Probation violation earns man jail term |

Probation violation earns man jail term

Staff Reports

A 25-year-old Gardnerville man, who tried to use a relative’s identity when he was arrested at a traffic stop, was reinstated on probation on Monday, but ordered to serve 90 days in Douglas County Jail for a violation.

According to reports, Jordan Keeney violated probation just days after he was sentenced in February by using methamphetamine, failing to report, or to participate in Western Regional Drug Court.

He had been given a suspended sentence for a gross misdemeanor drug charge, following his arrest Jan. 13.

He was stopped because his license plate light was out.

According to reports, Keeney gave a relative’s name, but deputies recognized him by his tattoos, and prior contacts. In searching his vehicle, they found a pipe, scale and pills.

Keeney’s lawyer, Jamie Henry, said her client was asking for another chance. He said he turned himself in a week after he used methamphetamine.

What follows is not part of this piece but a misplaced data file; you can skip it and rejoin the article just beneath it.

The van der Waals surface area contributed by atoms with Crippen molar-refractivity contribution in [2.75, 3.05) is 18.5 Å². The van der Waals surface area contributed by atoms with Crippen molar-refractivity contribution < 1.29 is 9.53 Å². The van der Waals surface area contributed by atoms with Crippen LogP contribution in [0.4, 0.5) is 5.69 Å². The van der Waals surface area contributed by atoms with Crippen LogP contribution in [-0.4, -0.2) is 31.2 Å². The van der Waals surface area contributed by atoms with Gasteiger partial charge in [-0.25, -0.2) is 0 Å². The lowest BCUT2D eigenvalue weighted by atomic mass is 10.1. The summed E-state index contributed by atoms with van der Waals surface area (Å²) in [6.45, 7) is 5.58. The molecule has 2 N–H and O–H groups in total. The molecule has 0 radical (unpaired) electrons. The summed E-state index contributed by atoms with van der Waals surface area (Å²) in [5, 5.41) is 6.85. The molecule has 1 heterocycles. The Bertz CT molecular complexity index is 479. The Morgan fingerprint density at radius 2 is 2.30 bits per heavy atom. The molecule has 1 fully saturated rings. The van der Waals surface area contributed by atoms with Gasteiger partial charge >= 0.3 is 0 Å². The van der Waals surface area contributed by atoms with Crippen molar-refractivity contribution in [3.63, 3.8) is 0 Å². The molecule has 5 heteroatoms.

“I saw the road I was going down,” Keeney said.

Probation officer Tami Matus asked that Keeney’s probation be revoked.

“He failed to report, he had his attorney call on his behalf so he would not be arrested. He certainly has not made any forward steps on his part to complete probation.” Matus said.

Prosecutor Erik Levin agreed.

“When you have somebody who hasn’t done anything, and this offense was committed while he was on probation from New Mexico,” Levin said. “There is no indication he is going to do anything you asked him to do.”

Keeney was incarcerated in New Mexico two different times for drug offenses.

Keeney said he wanted to enter drug court “to do something successful with my life.”

By turning himself in, District Judge Michael Gibbons said Keeney offered “some glimmer of hope.”

But, Gibbons said, there had to be a consequence.

He reinstated Keeney’s probation, and ordered him to serve 90 days in jail with credit for 12 days in custody.

Keeney must complete drug court and pay supervision fees.

“I’m not expecting a lot,” Gibbons said. “I hope you can fool us all, and say, ‘I’ve seen the light,’ and turn your life around. If not, you’ll probably serve the rest of the six months in jail.”